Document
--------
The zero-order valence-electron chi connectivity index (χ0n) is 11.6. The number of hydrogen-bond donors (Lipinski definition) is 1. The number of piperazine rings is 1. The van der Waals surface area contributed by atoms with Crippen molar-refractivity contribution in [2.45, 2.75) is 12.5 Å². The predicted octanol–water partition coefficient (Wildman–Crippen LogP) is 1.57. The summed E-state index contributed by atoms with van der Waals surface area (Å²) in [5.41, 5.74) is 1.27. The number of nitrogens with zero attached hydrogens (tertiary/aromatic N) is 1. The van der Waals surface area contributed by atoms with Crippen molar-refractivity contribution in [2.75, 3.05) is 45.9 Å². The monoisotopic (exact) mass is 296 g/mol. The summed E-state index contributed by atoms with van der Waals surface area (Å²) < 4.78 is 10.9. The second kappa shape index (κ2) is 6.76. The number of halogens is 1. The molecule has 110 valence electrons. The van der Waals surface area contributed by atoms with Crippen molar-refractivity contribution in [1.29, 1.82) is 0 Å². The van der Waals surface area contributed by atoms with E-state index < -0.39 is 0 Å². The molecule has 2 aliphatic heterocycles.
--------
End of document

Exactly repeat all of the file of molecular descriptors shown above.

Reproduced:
The zero-order valence-electron chi connectivity index (χ0n) is 11.6. The number of hydrogen-bond donors (Lipinski definition) is 1. The number of piperazine rings is 1. The van der Waals surface area contributed by atoms with Crippen molar-refractivity contribution in [2.45, 2.75) is 12.5 Å². The predicted octanol–water partition coefficient (Wildman–Crippen LogP) is 1.57. The summed E-state index contributed by atoms with van der Waals surface area (Å²) in [5.41, 5.74) is 1.27. The number of nitrogens with zero attached hydrogens (tertiary/aromatic N) is 1. The van der Waals surface area contributed by atoms with Crippen molar-refractivity contribution in [2.75, 3.05) is 45.9 Å². The monoisotopic (exact) mass is 296 g/mol. The summed E-state index contributed by atoms with van der Waals surface area (Å²) < 4.78 is 10.9. The second kappa shape index (κ2) is 6.76. The number of halogens is 1. The molecule has 110 valence electrons. The van der Waals surface area contributed by atoms with Crippen molar-refractivity contribution in [1.29, 1.82) is 0 Å². The van der Waals surface area contributed by atoms with E-state index < -0.39 is 0 Å². The molecule has 2 aliphatic heterocycles.